Freedom in the World
Somaliland’s political rights rating declined from 4 to 5 due to the upper house’s unilateral decision to postpone presidential and parliamentary elections by 22 months. While some delay was generally expected and agreed upon by the opposition and the government due to the government’s stalled election preparations, the upper house pushed the voting back further based on questionable “security” grounds, among other reasons.
In May 2015, Somaliland’s upper legislative chamber, the Guurti, announced that presidential and parliamentary elections would be postponed until 2017 and extended the current government’s term by two years. President Ahmed Mohamed Mohamoud Silanyo’s approval of this move was later upheld through a court decision, officially delaying elections—which were scheduled for June 2015—until March 2017. The delay contradicted the wishes of opposition parties and Somaliland’s international donors, both of which had previously agreed on a 12-month election postponement to allow more time for voter registration. Opposition parties had expressed concern that the government was delaying election preparation, especially voter registration, in order to extend Silanyo’s term.
Meanwhile, the government continued to suppress criticism in advance of the elections. While journalist arrests and harassment dropped, a climate of fear continues to characterize the media environment.
Somaliland declared independence from Somalia in 1991 following the outbreak of civil war. The regional administration lacks international recognition as an independent state. Talks between Somaliland and Somalia continued in early 2015, but stalled in March due to disagreements about the composition of the Somali negotiating team.
Political Rights: 15 / 40 (−6) [Key]
A. Electoral Process: 2 / 12 (−3)
According to Somaliland’s constitution, the president is directly elected for a maximum of two five-year terms and appoints the cabinet. The presidential election of 2010, originally scheduled for 2008, resulted in a smooth transfer of power from the United People’s Democratic Party (UDUB) to Kulmiye, the main opposition party. Silanyo, the leader of Kulmiye, captured almost 50 percent of the vote, comfortably ahead of incumbent Dahir Riyale Kahin’s 33 percent. International monitors identified some irregularities, but declared the vote free and fair. In May 2014, Silanyo announced his intention to run for a second term in the elections scheduled for 2015.
Members of the 82-seat lower legislative chamber, the House of Representatives, are directly elected for five-year terms, while members of the 82-seat upper chamber, or Guurti, are clan elders indirectly elected for six-year terms. The last parliamentary elections were held in 2005 and have been delayed since 2010. Again in 2015, terms for both houses and the president were extended until April 2017. Also in 2015, the Guurti clashed with the National Electoral Commission (NEC)—which had recommended a poll delay to June 2016 based on technical challenges—when the upper chamber announced the election postponement until March 2017. Opposition parties and international observers have vocally opposed further delay, and suggest that the government is using election postponements for political purposes.
In 2012, Somaliland held municipal elections, the first such elections in a decade. Though the elections were deemed free and fair by a coalition of local observers, large protests followed. Following the elections, Silanyo called for a new voter roll to be created, but as of the end of 2015, there were still major delays in initiating voter registration.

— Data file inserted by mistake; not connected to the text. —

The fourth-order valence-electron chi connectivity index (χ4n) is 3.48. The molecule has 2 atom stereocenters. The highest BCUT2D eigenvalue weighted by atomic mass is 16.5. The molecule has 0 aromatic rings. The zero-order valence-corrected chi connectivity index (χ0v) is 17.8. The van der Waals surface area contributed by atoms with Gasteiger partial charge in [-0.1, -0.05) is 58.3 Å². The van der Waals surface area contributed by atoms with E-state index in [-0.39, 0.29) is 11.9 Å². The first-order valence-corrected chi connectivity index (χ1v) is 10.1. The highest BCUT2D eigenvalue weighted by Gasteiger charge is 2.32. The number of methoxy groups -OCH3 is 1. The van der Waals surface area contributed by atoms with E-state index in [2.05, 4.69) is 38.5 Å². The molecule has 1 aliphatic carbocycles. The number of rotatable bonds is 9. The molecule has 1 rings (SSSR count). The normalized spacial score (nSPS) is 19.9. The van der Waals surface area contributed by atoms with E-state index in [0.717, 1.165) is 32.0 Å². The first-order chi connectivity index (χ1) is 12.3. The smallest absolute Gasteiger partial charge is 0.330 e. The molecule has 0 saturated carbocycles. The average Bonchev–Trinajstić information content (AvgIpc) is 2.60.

B. Political Pluralism and Participation: 9 / 16 (−1)
Although parties defined by region or clan are technically prohibited, party and clan affiliations often coincide. A constitutional restriction allows for a maximum of three officially recognized political parties. The Registration and Approval Committee (RAC) reviewed 18 parties and associations to determine which could participate in the 2012 local elections. From the seven parties that competed, the three parties that received the most votes were officially declared eligible for elections for the coming decade: Wadani, the UCID, and Kulmiye. Due to the 2015 election delays, the opposition has little chance to compete in elections or win political power in the near future.
C. Functioning of Government: 4 / 12 (−2)
Although the civilian government and legislature determine state policies, their legitimacy has been critically undermined by the Guurti’s undue influence in delaying elections. Electoral mandates for the House of Representatives and the presidency have technically expired.
Corruption in Somaliland was a serious problem under the government of former president Kahin, but there have been signs of improvement under Silanyo. A bill to strengthen the five-member Good Governance and Anti-Corruption Commission was passed by the legislature in 2012. In February 2014, the commission released a three-year anti-graft strategy. However, concerns in 2015 about Silanyo’s opaque handling of the Berbera Oil Terminal’s management led to skepticism about his intentions to tackle corruption.
Civil Liberties: 25 / 60
D. Freedom of Expression and Belief: 7 / 16
While freedoms of expression and the press are guaranteed by the constitution, these rights are limited in practice. The Silanyo administration has adopted a harsh approach to perceived critics in recent years, suspending several media outlets and levying heavy penalties on opposition journalists. Many journalists in Somaliland lack formal training and opportunities for professional development.
According to the Somaliland-based Human Rights Centre (HRC), the government detained 19 journalists in 2015, some on multiple occasions. In April 2015, authorities detained Kalsan TV journalist Ahmed Saed Mohamed after he published a controversial story about Berbera’s Port Authority. He was released without charge after five days. In September, two journalists were arrested for their reporting on the same subject. In November, the HRC reported the arrest of two Hubsad journalists who were accused of running an unregistered newspaper. While the journalists have since been released, they still face criminal charges.